EU to seek pounds 1bn refund from Britain over BSE crisis

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Indy Politics
Britain should be asked to repay more than pounds 1bn in European Union payments to farmers as punishment for its handling of the bovine spongiform encephalopathy crisis, a European Parliament committee of inquiry concluded last night.

Winding up an eight-month probe into allegations of a cover-up of the health dangers posed by BSE, Euro MPs agreed to ask the European Commission to recover slaughter subsidies paid to Britain since the start of the crisis last March.

However, they rejected calls for EU legal proceedings against Douglas Hogg, the Minister of Agriculture, for his failure to co-operate with the inquiry. Mr Hogg repeatedly refused to appear before the committee to be cross- examined.

The Labour MEP Phillip Whitehead, a member of the cross-party committee which argued against moves to exact financial retribution from Britain, said the parliament had no power to force Brussels to carry out its recommendation. "The purpose of the inquiry is to ensure that a crisis like the BSE crisis never happens again - not to determine financial liability or carry out a witch-hunt against those it holds responsible," he said.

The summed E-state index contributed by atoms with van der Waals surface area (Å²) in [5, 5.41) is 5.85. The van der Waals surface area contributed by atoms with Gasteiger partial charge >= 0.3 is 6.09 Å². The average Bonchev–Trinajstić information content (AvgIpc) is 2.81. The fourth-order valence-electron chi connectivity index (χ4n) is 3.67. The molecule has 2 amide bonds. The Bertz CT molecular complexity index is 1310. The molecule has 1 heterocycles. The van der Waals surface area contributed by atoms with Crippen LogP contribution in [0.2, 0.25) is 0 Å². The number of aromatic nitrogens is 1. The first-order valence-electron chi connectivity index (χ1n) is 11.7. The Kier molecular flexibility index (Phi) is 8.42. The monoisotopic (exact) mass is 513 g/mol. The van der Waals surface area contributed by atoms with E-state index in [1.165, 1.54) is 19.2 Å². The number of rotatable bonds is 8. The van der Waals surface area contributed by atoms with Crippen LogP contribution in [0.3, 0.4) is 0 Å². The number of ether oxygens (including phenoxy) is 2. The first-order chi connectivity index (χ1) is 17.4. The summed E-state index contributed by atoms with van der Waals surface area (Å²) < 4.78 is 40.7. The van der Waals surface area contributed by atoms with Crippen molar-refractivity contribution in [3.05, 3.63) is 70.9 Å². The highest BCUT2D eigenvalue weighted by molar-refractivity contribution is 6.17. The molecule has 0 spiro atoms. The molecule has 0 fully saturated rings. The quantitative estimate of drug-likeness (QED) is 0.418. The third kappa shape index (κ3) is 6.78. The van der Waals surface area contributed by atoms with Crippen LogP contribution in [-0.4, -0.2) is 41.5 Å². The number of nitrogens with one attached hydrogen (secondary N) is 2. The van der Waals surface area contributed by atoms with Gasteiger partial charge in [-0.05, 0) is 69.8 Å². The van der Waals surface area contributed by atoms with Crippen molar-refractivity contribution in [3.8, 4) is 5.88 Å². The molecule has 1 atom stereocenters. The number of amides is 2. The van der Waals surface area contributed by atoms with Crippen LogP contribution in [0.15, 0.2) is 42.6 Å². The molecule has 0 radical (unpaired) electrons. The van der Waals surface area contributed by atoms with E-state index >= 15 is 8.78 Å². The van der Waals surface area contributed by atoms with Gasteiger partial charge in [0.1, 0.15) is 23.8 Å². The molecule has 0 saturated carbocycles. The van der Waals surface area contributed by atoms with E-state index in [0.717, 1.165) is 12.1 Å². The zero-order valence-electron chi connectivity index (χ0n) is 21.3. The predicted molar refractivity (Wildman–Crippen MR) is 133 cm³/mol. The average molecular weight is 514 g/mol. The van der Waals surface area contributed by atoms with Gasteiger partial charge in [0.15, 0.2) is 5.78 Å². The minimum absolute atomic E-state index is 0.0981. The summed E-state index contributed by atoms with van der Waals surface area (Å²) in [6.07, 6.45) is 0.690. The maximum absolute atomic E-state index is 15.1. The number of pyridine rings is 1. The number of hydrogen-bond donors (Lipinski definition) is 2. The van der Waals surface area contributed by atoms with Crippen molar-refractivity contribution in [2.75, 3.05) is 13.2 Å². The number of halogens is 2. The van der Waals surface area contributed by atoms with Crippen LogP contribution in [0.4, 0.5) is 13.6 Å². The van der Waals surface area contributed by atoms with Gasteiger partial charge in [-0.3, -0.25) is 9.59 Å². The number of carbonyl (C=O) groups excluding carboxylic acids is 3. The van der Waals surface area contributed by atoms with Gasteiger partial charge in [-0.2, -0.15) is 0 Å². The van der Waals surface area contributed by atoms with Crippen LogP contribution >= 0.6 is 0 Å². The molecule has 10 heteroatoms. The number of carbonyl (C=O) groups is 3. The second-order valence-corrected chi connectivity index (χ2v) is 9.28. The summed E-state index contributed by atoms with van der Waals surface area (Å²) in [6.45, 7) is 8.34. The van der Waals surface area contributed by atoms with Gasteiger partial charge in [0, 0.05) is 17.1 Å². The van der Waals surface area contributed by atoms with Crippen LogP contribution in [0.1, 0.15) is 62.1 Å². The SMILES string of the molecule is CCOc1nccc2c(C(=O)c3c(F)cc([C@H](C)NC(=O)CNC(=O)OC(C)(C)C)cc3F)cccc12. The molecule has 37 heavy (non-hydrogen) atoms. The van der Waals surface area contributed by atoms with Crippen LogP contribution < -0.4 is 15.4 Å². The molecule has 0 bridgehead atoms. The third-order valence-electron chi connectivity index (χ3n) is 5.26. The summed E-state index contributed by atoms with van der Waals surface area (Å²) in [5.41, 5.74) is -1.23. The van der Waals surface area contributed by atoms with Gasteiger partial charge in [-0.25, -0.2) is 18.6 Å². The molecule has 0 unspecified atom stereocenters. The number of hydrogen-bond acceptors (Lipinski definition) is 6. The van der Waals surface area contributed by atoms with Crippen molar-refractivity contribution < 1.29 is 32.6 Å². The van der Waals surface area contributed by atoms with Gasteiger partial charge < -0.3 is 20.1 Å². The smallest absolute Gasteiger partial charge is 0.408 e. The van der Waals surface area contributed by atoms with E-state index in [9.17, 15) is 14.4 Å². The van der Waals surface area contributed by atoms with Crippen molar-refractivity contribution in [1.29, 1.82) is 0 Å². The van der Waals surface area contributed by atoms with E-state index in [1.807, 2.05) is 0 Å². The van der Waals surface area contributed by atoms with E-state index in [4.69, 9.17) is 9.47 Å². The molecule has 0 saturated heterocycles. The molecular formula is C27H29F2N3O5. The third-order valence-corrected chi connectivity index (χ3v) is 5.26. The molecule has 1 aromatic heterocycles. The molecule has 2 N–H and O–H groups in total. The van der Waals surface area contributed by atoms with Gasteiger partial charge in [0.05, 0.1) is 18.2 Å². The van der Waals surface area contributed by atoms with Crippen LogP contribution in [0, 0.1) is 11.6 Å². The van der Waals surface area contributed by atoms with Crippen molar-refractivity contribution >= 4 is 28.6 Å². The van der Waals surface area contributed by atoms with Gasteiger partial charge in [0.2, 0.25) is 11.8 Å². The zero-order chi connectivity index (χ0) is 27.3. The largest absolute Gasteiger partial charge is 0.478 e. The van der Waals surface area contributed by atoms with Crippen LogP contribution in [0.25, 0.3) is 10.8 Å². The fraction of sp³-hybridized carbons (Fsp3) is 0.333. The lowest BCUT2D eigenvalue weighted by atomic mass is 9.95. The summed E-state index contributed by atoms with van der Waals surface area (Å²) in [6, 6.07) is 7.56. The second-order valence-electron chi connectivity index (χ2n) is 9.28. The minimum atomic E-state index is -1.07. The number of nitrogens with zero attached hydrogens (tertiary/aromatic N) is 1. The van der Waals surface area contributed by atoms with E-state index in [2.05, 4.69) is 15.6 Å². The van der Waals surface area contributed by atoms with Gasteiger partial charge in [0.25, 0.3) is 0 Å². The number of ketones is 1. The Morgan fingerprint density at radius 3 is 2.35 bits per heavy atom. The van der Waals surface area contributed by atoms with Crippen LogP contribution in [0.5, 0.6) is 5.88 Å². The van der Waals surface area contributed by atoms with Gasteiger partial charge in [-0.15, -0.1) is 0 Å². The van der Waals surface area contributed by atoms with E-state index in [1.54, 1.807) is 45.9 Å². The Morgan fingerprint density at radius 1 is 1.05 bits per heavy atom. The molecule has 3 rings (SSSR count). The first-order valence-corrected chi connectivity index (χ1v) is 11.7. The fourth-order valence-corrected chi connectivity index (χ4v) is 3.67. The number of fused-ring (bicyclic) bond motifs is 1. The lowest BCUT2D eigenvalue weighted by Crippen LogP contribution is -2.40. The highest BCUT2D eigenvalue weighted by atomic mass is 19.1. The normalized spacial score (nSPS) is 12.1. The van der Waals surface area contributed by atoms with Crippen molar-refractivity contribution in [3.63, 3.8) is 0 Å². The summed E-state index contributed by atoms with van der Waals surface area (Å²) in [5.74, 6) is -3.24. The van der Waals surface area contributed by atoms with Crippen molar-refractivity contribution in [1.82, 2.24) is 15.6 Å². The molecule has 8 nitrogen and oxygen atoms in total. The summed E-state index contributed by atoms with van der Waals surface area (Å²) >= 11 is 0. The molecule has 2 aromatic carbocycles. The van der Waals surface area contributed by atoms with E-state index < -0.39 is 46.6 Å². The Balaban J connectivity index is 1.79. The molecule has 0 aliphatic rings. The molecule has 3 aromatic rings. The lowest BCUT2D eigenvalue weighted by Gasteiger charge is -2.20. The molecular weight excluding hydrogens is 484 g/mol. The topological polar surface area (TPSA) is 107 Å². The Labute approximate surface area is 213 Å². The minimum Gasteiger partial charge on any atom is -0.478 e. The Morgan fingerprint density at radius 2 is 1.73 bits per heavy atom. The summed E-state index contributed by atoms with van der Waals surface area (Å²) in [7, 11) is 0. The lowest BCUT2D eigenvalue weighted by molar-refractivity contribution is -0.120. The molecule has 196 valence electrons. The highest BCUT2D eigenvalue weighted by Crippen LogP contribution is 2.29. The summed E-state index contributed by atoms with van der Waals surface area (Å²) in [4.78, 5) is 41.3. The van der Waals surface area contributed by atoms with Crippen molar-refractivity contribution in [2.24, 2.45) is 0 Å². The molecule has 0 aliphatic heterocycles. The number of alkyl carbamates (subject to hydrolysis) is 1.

Meanwhile, the commission's President, Jacques Santer, and his commission colleagues escaped moves to have them sacked en masse for the way in which Brussels handled the BSE crisis.

The MEPs backed away from a censure threat although they reserved the right to revive it if the commission refused to co-operate with demands for a range of new measures to protect consumers.

The committee voted against tabling an unprecedented motion of no-confidence in the European Commission. Parliament must sack all 20 commissioners if enough MEPs back such a motion, but this extreme power of censure has never before been exercised.

The final report of the inquiry finds both the commission and the British government guilty of a series of "misdemeanours and failures" in their handling of the BSE epidemic.

It stops short, however, of accusing either of a deliberate cover-up. Instead, Britain is told that it must proceed with the slaughter of 120,000 high-risk cattle while the commission is ordered to carry out a staff shake-up and an overhaul of the expert committees that it relies on for advice about food safety and scientific/veterinary matters.

The commission will respond to the report in Strasbourg on 19 February.